Least weasels and other weasels have a second lower molar that missing-toothed pygmy weasels don’t have. Zoologists note that missing this molar does not seem to hinder the ability of these weasels to catch and eat small mammals that represent a large part of all weasels’ diets.

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7. Indonesian Mountain Weasel

Another endangered weasel is the Indonesian mountain weasel. Living on the Indonesian islands of Sumatra and Java, this tropical jungle and mountain-living weasel is currently suffering severe reductions in populations due to habitat destruction and hunting by fur traders.

8. Black-footed Weasel

Black-footed ferret
Black-footed ferret

Native to North and South America, the black-footed weasel has been on the endangered species list since 1973. Reasons for a steady decline in the black-footed weasel population include drought, inbreeding (loss of genetic diversity), and diseases.

In 2001, the National Black-Footed Ferret Conservation Center began operating in Colorado. Belonging to the genus Mustela, the black-footed weasel is also referred to as a ferret because it is a wild ferret. Domesticated ferrets are not weasels.

9. Yellow-Bellied Weasel

Yellow-bellied weasel
Yellow-bellied weasel | image by Rejaul karim.rk via Wikimedia Commons | CC BY-SA 4.0

Preying on voles, rats, mice, and small birds in the pine forests of Thailand, China, Pakistan, and India, the yellow-bellied weasel is appropriately named for its distinct yellow bellow and a dark brown body. Yellow-bellied weasels descend mountainous areas during winter to avoid blizzards and frigid temperatures.

10. Siberian Weasel

Siberian weasel resting on log
A siberian weasel resting on log

Siberian weasels occupy large swathes of South Asia, including the Himalayas, northern Thailand and China, and North Korea. Areas of Russia inhabited by the Siberian weasel are the Western Urals, Siberia, and eastern Russia.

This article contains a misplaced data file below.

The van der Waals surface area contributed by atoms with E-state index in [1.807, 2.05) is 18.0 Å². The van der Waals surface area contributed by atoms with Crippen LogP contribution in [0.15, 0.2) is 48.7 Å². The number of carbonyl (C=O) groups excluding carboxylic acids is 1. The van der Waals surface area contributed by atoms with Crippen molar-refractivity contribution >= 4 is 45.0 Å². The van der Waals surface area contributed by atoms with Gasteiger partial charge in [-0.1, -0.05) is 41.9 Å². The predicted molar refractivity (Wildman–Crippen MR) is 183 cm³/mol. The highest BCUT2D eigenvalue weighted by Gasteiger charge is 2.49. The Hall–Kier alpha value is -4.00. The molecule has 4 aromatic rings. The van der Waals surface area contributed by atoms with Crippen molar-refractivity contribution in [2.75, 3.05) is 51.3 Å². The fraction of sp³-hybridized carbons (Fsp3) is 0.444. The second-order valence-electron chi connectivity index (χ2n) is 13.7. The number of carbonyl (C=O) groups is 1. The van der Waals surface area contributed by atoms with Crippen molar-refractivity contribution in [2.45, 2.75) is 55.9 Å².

Adult Siberian weasels depend on a primary nest in which to survive harsh weather, such as fallen logs or stump interiors, but construct several shelters that they use when hunting far from their permanent home. According to Chinese folklore, this type of weasel is not only an insatiable creature but also a trickster who can fool animals and humans into being their next dinner.

11. Back-Striped Weasel

Found throughout most areas of Southeast Asia, the back-striped weasel is noted for the silver streak of fur extending from the neck to the tail root. Back-striped weasels also have a narrow streak of yellow fur reaching from their chest to their stomach.

Although smaller than other weasels, the back-striped weasel is not as small as the least weasel. Its long, bushy tail is nearly half the length of its body.

12. Steppe Polecat

Steppe polecat on dryland
Steppe polecat on dryland | image by Andrey Giljov via Wikimedia Commons | CC BY 4.0

Found in broad areas of Central Asia, Central Europe, and Eastern Europe, the steppe polecat is easily recognized by the dark mask covering its face and yellowish or light tan fur. Adult steppe polecats are between 14 and 17 inches long, achieving their maximum length at two years of age. Nomadic weasels that leave an area once they have exhausted their resources, steppe polecats prey on hamsters, ground squirrels, and marmots.

13. Amazon Weasel

The Amazon Basin and eastern Ecuador and Peru are the only places on Earth where you will find the Amazon weasel. This rarely seen tropical weasel is believed to live mostly around Amazonian tributaries where it preys on small mammals, fish, and possibly crustaceans. Some sightings of Amazon weasels indicate this weasel may swim far from the banks of the Amazon River and larger streams.